I wanted to create a dance in one fell swoop but the piece emerged on its own, borne aloft by music, particularly that of the saxophonist Colin Stetson. Bit by bit, a meditative dance took shape and then a second more primal one, like a cry or a shout. That was followed by a third that, trapped at first in my arms, went on to become almost playful. And finally the last dance, wild and unrestrained, that then became a soaring, ethereal piece.
I decided to leave the dances as they were, each one independent of the others. I wanted to retain the essence of each one, and conceived of the performance as unfolding in stations, from one beacon to the next like the phases of a “trip”, a personal odyssey, places where I had been, different phases of my life, states of mind that are still part and parcel of who I am. Each section has its own focus except this time, unlike So Blue and Battleground, here I take the time to revel in each different ambience.
I chose the title Stations because that word evokes both movement and stopping. It suggests moving toward a destination rather than simply wandering. I kept it to four stations to force myself to go into greater depth in each section. Now I no longer know if these stations are really separate, or if they are simply markers retracing the turmoil and confusion of my life – points of reference. Here I am alone onstage now, caught in the twists and turns of my life.
In So Blue and Battleground and again here, the dramaturgy and the set are minimalist. Does that mean that the body, driven by the music, tells the entire tale?
I have a natural tendency to keep things to a minimum, to what I have always found to be accessible and open to dance: the body, mental and physical energy, my heart that gets carried away – thousands of impressions, memories, ideas. My task is to be there, to be present, to make an effort, the physical and mental efforts required. I believe that is enough, even if it might not look like much. It involves repeated effort, things to be done again and again, one day after the next. It is very demanding, very intense. That is why I add virtually nothing else. I’m afraid it might be superfluous, not to mention the inherent pretension of performing alone onstage.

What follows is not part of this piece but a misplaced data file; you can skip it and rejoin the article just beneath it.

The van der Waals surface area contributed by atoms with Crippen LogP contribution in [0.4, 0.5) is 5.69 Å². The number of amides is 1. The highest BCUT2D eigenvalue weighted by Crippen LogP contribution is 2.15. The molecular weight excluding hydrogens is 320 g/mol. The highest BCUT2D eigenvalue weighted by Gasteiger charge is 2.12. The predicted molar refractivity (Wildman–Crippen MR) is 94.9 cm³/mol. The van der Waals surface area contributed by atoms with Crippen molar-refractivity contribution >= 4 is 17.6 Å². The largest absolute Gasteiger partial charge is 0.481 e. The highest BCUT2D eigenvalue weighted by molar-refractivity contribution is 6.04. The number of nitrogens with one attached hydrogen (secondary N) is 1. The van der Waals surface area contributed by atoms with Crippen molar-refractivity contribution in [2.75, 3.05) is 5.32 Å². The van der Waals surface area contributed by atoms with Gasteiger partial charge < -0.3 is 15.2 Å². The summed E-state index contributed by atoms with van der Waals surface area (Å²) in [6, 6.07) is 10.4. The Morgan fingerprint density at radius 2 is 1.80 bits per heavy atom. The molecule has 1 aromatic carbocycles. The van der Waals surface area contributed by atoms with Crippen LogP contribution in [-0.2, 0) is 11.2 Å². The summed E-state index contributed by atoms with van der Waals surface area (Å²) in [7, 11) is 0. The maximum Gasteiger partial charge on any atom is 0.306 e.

The white studio space where I work is an empty void that I find inspiring. I fill it with dance, music, ideas, images and sweat. That sunlit studio whose light changes with each hour, each day and each season, is my working stage set, a surprising and at times divine and magical partner. By comparison, the stage seems to me to be a real void. Most of the time it is cold and modern, imbued with a crushing inertia, and to fly in the face of that is a real challenge. I always doubt that I’ll be able to pull it off. It‘s impossible without lighting. The light locates me, pursues me and, by isolating me more and more, illuminates me. It heightens the challenge, rendering the performer stronger, but also more vulnerable. Lighting is my preferred décor and set design.
Does that substantial expenditure of physical energy lead to a form of catharsis, like the whirling dervishes that served as an inspiration for So Blue?
It all becomes very clear and simple when I push my body to extremes. At that point I am more or less free of thought and desire. It is my way of responding to the demands of Life with a capital L. My approach reflects the motto of Karen Blixen – « I will answer » – taken from the family crest of her lover Denys Finch-Hatton.
There is joyous pleasure in dancing even when it hurts. It is a daily purification, but I do not find that to be enough. I would like to be satisfied with those altered states, but I am no fakir. When I leave the studio or the stage seeking something else, I’m still dreaming. I like to dream, to reflect, to make up stories.
Everything always has to be redone. I’m constantly forging a path that leads to the dance of tomorrow. I’m fond of a phrase of the philosopher Kierkegaard: « It is not the path which is the difficulty; it is the difficulty which is the path. » Effort is rewarded by effort itself. To quote Merce Cunningham: “Dance gives you nothing back… nothing but that single fleeting moment when you feel alive.”